All of this gives some insight into why so many people carry large and/or persistent fines on their library card. (The fact that some refer to checking out videos, and sometimes even books, as "renting" gives another clue to the same phenomenon.) At five or ten or twenty-five cents a day the price for keeping an item beyond the due date is an incredible bargain. The social contract of giving the next person a turn may never enter their minds at all.
Unfortunately, there are no simple solutions for a library, which is, by nature and mission -- and rightly so -- a "good guy." As the book points out, getting rid of fines won't turn people into selfless angels. After generations of issuing fines, the concept of a commercial relationship in people's minds would not disappear. Making fines high enough to be a significant deterrent would not necessarily deter those who could comfortably pay, but would be a serious burden on poorer people, the very ones who need public libraries most. So what about making it clear that a fine is a penalty, not a shame-free payment for rental or the extra convenience of extended time? The problem with that is that too harsh of a judgement makes people feel bad. And libraries are about empowering the disempowered, which often means being kind and unjudgmental toward people who are judged unkindly in almost every other public transaction. Some people desperately need to be cut some slack by the one institution that's compassionate enough to cut them any at all. But other people have an inflated sense of entitlement, or enjoy seeing how much they can get away with, and some only respond to strict rules. And many people just float through life with a blind self-centeredness, not even aware of the needs of others. Somehow, the needs of all patrons (and of the library itself) have to be met with the same rules, impartially applied.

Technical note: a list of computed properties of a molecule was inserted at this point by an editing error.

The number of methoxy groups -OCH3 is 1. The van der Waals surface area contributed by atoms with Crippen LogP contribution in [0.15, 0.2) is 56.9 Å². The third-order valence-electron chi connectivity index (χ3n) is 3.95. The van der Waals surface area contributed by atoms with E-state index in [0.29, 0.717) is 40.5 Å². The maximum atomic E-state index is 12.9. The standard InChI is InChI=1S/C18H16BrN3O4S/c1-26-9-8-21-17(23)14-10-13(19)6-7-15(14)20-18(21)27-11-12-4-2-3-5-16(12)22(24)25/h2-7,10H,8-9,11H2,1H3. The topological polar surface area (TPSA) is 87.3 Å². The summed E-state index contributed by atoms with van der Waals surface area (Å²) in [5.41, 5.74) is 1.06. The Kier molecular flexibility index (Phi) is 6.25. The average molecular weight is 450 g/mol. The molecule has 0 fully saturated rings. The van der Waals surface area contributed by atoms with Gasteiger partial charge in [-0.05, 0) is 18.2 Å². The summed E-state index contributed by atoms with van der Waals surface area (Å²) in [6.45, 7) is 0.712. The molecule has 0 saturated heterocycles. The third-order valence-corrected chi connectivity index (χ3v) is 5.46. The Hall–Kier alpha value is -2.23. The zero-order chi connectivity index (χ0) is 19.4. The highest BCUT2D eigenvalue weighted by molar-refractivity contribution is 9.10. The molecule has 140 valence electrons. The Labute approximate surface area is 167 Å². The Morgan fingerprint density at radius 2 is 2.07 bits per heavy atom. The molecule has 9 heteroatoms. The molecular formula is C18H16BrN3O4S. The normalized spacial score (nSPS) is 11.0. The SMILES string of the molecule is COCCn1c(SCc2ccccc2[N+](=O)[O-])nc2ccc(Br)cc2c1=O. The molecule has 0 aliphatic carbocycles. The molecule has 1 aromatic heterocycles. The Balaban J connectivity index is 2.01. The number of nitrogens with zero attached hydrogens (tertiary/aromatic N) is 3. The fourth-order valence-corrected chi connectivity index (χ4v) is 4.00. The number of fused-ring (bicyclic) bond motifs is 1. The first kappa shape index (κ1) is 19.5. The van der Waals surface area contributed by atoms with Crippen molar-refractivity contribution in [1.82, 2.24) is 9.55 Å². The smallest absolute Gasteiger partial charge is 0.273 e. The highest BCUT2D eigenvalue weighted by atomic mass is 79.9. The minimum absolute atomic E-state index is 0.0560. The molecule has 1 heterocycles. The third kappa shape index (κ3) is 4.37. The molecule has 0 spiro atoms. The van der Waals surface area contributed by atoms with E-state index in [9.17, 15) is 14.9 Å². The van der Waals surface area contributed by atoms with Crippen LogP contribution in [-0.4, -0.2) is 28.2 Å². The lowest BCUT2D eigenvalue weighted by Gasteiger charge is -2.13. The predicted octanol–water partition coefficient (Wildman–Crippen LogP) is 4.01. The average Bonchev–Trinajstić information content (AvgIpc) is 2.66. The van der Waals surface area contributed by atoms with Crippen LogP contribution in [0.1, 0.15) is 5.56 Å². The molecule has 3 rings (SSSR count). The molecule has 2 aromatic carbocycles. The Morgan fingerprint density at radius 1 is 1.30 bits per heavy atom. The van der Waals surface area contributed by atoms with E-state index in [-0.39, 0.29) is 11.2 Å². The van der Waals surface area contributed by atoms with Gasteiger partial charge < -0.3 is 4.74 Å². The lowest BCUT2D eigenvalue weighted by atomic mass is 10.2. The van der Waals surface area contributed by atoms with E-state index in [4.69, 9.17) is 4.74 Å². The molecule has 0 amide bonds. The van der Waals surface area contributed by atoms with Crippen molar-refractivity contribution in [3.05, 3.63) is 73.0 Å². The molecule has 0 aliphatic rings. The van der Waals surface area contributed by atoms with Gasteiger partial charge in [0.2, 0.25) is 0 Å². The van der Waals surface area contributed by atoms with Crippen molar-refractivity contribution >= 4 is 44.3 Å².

And no, I don't have any ideas.